Since its major 2010 refurbishment The Savoy has struggled with its iconic River Room restaurant. The initial problem was that the culinary team put in place simply didn’t deliver. After a change of chef the food improved, but the restaurant still didn’t prosper. Now they have decided to ditch the long history of the River Room (Escoffier, Peach Melba, etc) and rebrand it as Kaspar’s, a seafood restaurant.
To explain the name requires a little detour. Kaspar is a wooden black cat, used to lend a little good fortune to private dining functions who happen to have an unlucky thirteen diners. He was pressed into action after a private function of fourteen diners was reduced to thirteen due to a last minute cancellation in 1898. After mutterings about the bad luck associated with having this number of diners, the first diner to leave the table duly had some extremely bad luck: he was shot and killed a few days after the dinner party. After this unfortunate incident the hotel offered staff to make up the numbers in any further such inauspicious circumstances, but most dinner parties didn’t want a stranger sitting at their table just to make up the numbers. In 1926 a sculptor called Basil Ionedes was asked to come up with a more satisfactory alternative, and Kaspar the black cat was born, and has resided ever since at The Savoy. The original statue is still kept at the hotel.
I had rather hoped they might let Kaspar sit at the pass and check over the fish before it left the kitchen, but it was not to be. Instead a replica feline sculpture has been brought in to deputise, on display in the room. The dining room was otherwise similar to its previous incarnation, with teal coloured banquettes and plenty of art-décor styling, with a tiled marble floor, and an open kitchen section in the centre of the room. The head chef is still James Pare, the Canadian hired in October 2011 to fix the initial culinary problems at the River Room. James had previously cooked at other Fairmont Hotel properties, in Seattle and in the ski-resort of Whistler.
The wine list was printed on the reverse of the menu and had around 50 wines, ranging from £32 to £1,500 in price. Examples were Brook Ridge 2012 Sauvignon Blanc at £34 for a wine that you can find for about £11 in the high street, Rioja Muga 2008 at £49 for a wine that retails at around £11, and Chateau Beauregard 2006 at £120 for a wine that will set you back around £35 in a shop.
A starter of Indonesian prawn salad (£12) had reasonable quality large prawns, properly cooked, though the rest of the salad elements had little flavour except for the coriander (12/20). Gazpacho (£8) poured over a few small garlic prawns was properly seasoned, though the tomato flavour was not as intense as really top class gazpacho, which is heavily dependent on the sheer quality of the tomatoes used. This is a dish best enjoyed on somewhere like the Amalfi Coast, which has stunning tomatoes, but even so better tomatoes than these can be obtained in London (13/20).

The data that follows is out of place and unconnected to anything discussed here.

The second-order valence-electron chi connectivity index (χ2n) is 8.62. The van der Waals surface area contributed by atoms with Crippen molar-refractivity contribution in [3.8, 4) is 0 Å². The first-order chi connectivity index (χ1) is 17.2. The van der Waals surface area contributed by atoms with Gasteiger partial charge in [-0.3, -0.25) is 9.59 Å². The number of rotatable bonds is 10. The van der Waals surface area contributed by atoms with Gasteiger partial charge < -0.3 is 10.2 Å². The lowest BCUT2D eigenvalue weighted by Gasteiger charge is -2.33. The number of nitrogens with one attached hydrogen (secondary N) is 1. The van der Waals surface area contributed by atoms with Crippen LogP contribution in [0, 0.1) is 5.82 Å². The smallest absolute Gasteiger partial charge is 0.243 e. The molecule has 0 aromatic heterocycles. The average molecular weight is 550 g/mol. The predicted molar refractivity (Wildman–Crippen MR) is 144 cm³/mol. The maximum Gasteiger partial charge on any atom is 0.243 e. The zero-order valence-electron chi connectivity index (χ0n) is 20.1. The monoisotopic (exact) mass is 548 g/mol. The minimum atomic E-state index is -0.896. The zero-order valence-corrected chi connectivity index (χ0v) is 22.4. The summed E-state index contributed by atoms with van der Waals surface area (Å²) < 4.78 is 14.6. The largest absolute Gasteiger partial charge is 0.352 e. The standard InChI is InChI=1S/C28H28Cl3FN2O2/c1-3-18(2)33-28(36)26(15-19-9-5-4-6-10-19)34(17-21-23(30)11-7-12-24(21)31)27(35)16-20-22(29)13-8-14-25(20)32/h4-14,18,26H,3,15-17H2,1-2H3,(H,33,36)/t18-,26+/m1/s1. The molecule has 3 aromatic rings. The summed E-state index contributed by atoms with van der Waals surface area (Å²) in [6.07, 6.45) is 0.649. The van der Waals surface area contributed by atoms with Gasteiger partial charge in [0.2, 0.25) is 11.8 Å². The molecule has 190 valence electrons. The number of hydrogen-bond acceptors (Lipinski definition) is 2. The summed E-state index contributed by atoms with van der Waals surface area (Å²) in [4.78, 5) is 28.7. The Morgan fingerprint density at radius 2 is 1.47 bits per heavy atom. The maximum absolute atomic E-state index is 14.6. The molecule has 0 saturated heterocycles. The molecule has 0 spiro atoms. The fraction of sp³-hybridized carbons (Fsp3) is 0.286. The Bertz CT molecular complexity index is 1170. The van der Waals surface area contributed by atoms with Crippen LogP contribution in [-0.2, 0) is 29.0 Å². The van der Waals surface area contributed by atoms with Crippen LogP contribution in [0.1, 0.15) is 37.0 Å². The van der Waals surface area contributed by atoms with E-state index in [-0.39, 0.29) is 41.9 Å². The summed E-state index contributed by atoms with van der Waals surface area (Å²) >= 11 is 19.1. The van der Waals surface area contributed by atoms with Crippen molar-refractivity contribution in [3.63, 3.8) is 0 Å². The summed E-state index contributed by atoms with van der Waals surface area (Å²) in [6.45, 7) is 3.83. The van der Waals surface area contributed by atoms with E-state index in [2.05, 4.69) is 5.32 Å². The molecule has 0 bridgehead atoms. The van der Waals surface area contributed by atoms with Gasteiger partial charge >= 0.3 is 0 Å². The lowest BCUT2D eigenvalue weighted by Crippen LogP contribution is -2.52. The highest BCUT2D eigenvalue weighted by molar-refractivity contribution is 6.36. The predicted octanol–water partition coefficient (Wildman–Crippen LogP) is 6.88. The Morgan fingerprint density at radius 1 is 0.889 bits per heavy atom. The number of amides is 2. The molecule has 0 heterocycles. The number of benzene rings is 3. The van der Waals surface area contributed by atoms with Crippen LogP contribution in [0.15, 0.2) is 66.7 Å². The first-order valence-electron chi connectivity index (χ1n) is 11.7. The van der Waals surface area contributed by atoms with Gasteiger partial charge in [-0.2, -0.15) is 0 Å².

Dover sole (£34) was carefully grilled and had good flavour, vastly better than one I had eaten elsewhere in a London hotel earlier in the week: a simple but enjoyable dish (14/20). Monkfish kekab (£24) was very good; monkfish can be a lovely fish but it requires very accurate cooking or it can become quite chewy, and here it was spot-on. The fish was presented simply on skewers with a salad garnish and a well-balanced lemon nage (14/20). On the side, spinach (£3) was lightly cooked, and matchstick fries (£3) were reasonably crisp (14/20).
My apple tart tatin (£8) had nicely caramelisation and the apple still had good acidity, but the pastry was rather soggy (13/20). Of course this dish takes a long time to make and here was reheated to save time, but the solution is, as often found in France, for the dessert to be pre-ordered at the start of the meal so that it can be prepared optimally. A chocolate sphere (£8) was made from Valrhona Manjari chocolate; a hot passion fruit sauce was then poured over the sphere, partly melting the chocolate. The slightly sweet manjari chocolate went well with the acidity of the passion fruit, and this was a nice piece of theatre: the star dish of the meal (16/20). Coffee was quite good, and the cappuccino came decorated with a likeness of Kaspar in its foam.
The bill came to £103 a head, with a bottle of Louis Roederer at £69. With a cheaper wine you could eat for a bit less, but the bill would still come to around £90 each. This is hardly a bargain, though of course you are in The Savoy. Service was less than faultless, although our Hungarian waiter was friendly. They have opted for a notionally casual style, but still insist on taking the wine away and topping it up. This is fine if they can actually carry this out flawlessly, but it didn’t always happen, and given this they would be better off just leaving the wine at the table within reach. This illustrated for me how the service felt a little awkward, neither really casual nor properly formal, and not fully succeeding at either style. The pace of the dishes was quite brisk, with our main course finished within 45 minutes of us sitting down.
Overall the meal was a little mixed in standard, off to a shaky start but with reasonable main courses and quite good desserts. It was certainly a decent enough experience overall, though the value for money is debatable.